Bad decisions have huge consequences

When it comes to getting TV ratings for cable sports networks, there’s ESPN, and then there’s the rest….by a factor of 6.

When IndyCar decided to take less money from NBC/NBCSN to air its races instead of the more money offered from ABC/ESPN, people with any common sense were dumbfounded.

Bad decisions have consequences.

Average U.S. Primetime Audience for Sports Networks in 2020
Data shown for total audience aged 2 or older watching content live, recorded and on-demand viewing up to 7 days after content aired
What IndyCar’s bad decision meant for its business.
  1.  Less number of network TV aired races – ABC offered 2 to 3 more per year
  2.  Based on average prime-time audiences, NBCSN was the second-biggest cable sports net in 2020, although it trailed ESPN by a factor of over 6. Yes, a factor of 6x (see table above).
  3.  It lost any chance of getting a 3rd engine manufacturer – ratings are too low on NBCSN
  4.  It lost any chance of landing significantly more sponsors for its teams – ratings are too low on NBCSN
  5.  It lost 99% of its international TV audience because NBC has no equivalent to ESPN International
Why NBC is Deep-Sixing NBCSN

The decision to deep-six NBCSN in part reflects its miniscule TV audiences. That coupled with NBC’s uncertainty around retaining the marquee sports on NBCSN, the decision to deep-six NBCSN was almost made for NBC.

NBCSN’s NHL rights expire this at the end of this season, with ESPN already agreeing to a 7-year deal for 100 games a season across Disney-owned platforms and four Stanley Cups in this period, after NBC Sports declined to bid on renewing the current package in its entirety.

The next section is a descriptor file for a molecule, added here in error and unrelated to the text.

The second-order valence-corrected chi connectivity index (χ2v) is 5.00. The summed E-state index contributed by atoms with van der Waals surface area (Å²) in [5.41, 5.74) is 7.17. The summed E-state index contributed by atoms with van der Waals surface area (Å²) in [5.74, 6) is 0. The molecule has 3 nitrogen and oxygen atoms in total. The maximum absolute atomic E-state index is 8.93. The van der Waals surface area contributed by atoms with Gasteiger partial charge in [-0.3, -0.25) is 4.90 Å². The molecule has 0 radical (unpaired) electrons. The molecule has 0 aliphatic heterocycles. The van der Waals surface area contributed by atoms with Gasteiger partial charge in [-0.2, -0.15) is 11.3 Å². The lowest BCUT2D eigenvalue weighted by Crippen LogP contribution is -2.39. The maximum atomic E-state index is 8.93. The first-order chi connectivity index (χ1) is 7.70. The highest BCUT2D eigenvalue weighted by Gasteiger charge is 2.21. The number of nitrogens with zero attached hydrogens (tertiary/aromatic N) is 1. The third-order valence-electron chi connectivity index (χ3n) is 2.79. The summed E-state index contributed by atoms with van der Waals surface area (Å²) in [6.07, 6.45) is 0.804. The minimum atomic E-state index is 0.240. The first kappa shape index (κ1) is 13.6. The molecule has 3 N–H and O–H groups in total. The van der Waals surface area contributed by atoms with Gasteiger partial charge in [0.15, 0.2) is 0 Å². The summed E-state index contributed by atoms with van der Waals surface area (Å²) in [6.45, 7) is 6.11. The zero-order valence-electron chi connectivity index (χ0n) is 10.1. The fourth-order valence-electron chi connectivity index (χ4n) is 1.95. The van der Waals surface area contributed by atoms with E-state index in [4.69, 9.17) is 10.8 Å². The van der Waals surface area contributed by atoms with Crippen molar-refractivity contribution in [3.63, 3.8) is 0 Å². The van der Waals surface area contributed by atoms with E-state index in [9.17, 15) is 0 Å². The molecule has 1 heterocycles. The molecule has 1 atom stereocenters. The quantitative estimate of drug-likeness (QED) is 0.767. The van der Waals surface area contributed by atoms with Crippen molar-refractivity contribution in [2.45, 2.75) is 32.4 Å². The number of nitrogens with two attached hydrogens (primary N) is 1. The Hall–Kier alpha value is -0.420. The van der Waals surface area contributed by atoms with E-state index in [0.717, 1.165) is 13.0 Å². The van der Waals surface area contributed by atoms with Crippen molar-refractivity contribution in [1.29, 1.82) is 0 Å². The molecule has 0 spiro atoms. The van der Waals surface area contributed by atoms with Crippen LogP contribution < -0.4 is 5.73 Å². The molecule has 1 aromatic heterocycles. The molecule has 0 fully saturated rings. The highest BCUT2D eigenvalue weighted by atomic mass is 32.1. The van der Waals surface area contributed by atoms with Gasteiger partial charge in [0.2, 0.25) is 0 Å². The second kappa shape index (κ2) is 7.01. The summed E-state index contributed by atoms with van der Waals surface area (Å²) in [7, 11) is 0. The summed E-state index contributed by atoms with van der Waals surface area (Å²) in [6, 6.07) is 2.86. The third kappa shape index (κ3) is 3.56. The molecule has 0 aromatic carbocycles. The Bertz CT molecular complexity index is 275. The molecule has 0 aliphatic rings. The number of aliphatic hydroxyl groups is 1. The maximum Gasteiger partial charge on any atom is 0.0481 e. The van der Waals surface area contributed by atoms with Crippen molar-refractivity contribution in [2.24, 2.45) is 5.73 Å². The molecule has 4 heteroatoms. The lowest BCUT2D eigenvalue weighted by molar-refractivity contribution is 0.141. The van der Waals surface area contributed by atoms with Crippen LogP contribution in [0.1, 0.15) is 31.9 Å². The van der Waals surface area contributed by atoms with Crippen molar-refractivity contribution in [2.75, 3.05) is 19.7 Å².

IndyCar and Premier League soccer rights for NBC, NBCSN and NBC Gold/Peacock are up in 2022, and NBC Sport’s NASCAR package expires in 2023. Losing two of these four sports in their entirety would see NBCSN schedules somewhat bare, so NBC acted preemptively, and cancelled NBCSN – forcing the losers to move to digital streaming TV with average viewership estimated to be smaller by a factor of 10x.

While there are a finite number of linear TV channels, when it comes to streaming, a new one is popping up almost weekly – meaning the sports TV audience gets split up across an ever-increasing denominator (number of stream channels).

With streaming TV audiences 10 times smaller than linear TV, IndyCar might eventually have to wave goodbye to Chevy or Honda

TV audiences lower by a factor of 10 could result in the loss of Chevy or Honda, which would be a detrimental blow to IndyCar; perhaps even fatal.

NBCSN’s closure points to a future where there are fewer cable sports networks on TV. There is a strong likelihood that more of the losers shown in the table above will be folded into streaming platforms.

For sports like NASCAR, IMSA and IndyCar, with its advanced age TV audience – who has no desire to plug into streaming content – look out below if that were to happen.

While NASCAR has high enough TV ratings that a new linear broadcast deal is almost guaranteed, the same cannot be said for IndyCar and IMSA.

Key decisions have consequences, and bad decisions have huge consequences. IndyCar is now paying for their decision to go with NBC/NBCSN as the lights go dark on NBCSN in nine short months.

What will IndyCar’s new TV deal look like? Will all its races remain on linear TV?

If it results in half its races on a digital streaming platform, IndyCar is going to have to hire some good spinsters (i.e. bullshit artists) to put a positive spin on that monkey.

Mark C. reporting for

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